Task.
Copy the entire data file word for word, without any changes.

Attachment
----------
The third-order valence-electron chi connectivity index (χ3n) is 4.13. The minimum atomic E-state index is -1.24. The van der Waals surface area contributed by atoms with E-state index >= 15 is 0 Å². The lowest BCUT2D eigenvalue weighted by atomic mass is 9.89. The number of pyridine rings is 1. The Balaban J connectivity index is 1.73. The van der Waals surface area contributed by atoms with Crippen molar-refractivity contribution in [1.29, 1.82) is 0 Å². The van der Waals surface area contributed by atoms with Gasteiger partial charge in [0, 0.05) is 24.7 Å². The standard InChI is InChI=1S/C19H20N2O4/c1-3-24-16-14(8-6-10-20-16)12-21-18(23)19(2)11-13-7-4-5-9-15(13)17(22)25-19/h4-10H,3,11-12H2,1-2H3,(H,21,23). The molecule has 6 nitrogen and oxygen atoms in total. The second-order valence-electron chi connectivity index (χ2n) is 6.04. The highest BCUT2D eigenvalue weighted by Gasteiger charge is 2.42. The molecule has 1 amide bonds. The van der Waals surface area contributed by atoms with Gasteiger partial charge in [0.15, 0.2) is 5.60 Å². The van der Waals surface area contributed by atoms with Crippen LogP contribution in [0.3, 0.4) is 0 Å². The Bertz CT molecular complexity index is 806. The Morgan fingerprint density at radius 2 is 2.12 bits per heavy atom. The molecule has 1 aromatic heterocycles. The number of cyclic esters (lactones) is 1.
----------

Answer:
The third-order valence-electron chi connectivity index (χ3n) is 4.13. The minimum atomic E-state index is -1.24. The van der Waals surface area contributed by atoms with E-state index >= 15 is 0 Å². The lowest BCUT2D eigenvalue weighted by atomic mass is 9.89. The number of pyridine rings is 1. The Balaban J connectivity index is 1.73. The van der Waals surface area contributed by atoms with Crippen molar-refractivity contribution in [1.29, 1.82) is 0 Å². The van der Waals surface area contributed by atoms with Gasteiger partial charge in [0, 0.05) is 24.7 Å². The standard InChI is InChI=1S/C19H20N2O4/c1-3-24-16-14(8-6-10-20-16)12-21-18(23)19(2)11-13-7-4-5-9-15(13)17(22)25-19/h4-10H,3,11-12H2,1-2H3,(H,21,23). The molecule has 6 nitrogen and oxygen atoms in total. The second-order valence-electron chi connectivity index (χ2n) is 6.04. The highest BCUT2D eigenvalue weighted by Gasteiger charge is 2.42. The molecule has 1 amide bonds. The van der Waals surface area contributed by atoms with Gasteiger partial charge in [0.15, 0.2) is 5.60 Å². The van der Waals surface area contributed by atoms with Crippen LogP contribution in [0.3, 0.4) is 0 Å². The Bertz CT molecular complexity index is 806. The Morgan fingerprint density at radius 2 is 2.12 bits per heavy atom. The molecule has 1 aromatic heterocycles. The number of cyclic esters (lactones) is 1.